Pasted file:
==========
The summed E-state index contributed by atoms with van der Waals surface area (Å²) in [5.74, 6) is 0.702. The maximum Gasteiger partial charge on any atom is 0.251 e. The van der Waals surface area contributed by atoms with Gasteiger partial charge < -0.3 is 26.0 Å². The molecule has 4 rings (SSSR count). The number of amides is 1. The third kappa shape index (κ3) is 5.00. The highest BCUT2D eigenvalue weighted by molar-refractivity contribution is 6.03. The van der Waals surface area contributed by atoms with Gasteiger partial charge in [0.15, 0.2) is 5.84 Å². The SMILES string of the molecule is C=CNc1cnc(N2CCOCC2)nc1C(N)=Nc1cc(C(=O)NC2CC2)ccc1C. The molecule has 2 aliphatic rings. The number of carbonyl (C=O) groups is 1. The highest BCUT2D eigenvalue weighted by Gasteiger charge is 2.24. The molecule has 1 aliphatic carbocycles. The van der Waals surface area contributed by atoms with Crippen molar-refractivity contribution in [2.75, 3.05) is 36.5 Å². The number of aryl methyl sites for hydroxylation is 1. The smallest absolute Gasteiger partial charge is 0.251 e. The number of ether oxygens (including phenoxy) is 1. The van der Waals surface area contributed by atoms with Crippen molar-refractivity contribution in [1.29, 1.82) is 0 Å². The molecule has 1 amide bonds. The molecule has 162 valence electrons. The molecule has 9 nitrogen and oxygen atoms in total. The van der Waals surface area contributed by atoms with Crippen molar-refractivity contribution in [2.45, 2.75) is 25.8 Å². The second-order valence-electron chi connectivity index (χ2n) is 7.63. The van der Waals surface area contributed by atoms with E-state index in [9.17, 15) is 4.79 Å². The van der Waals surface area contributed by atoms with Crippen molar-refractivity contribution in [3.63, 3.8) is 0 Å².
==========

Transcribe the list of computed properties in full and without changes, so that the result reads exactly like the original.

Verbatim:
The summed E-state index contributed by atoms with van der Waals surface area (Å²) in [5.74, 6) is 0.702. The maximum Gasteiger partial charge on any atom is 0.251 e. The van der Waals surface area contributed by atoms with Gasteiger partial charge < -0.3 is 26.0 Å². The molecule has 4 rings (SSSR count). The number of amides is 1. The third kappa shape index (κ3) is 5.00. The highest BCUT2D eigenvalue weighted by molar-refractivity contribution is 6.03. The van der Waals surface area contributed by atoms with Gasteiger partial charge in [0.15, 0.2) is 5.84 Å². The SMILES string of the molecule is C=CNc1cnc(N2CCOCC2)nc1C(N)=Nc1cc(C(=O)NC2CC2)ccc1C. The molecule has 2 aliphatic rings. The number of carbonyl (C=O) groups is 1. The highest BCUT2D eigenvalue weighted by Gasteiger charge is 2.24. The molecule has 1 aliphatic carbocycles. The van der Waals surface area contributed by atoms with Crippen molar-refractivity contribution in [2.75, 3.05) is 36.5 Å². The number of aryl methyl sites for hydroxylation is 1. The smallest absolute Gasteiger partial charge is 0.251 e. The number of ether oxygens (including phenoxy) is 1. The van der Waals surface area contributed by atoms with Crippen molar-refractivity contribution in [1.29, 1.82) is 0 Å². The molecule has 1 amide bonds. The molecule has 162 valence electrons. The molecule has 9 nitrogen and oxygen atoms in total. The van der Waals surface area contributed by atoms with Crippen molar-refractivity contribution in [2.45, 2.75) is 25.8 Å². The second-order valence-electron chi connectivity index (χ2n) is 7.63. The van der Waals surface area contributed by atoms with E-state index in [9.17, 15) is 4.79 Å². The van der Waals surface area contributed by atoms with Crippen molar-refractivity contribution in [3.63, 3.8) is 0 Å².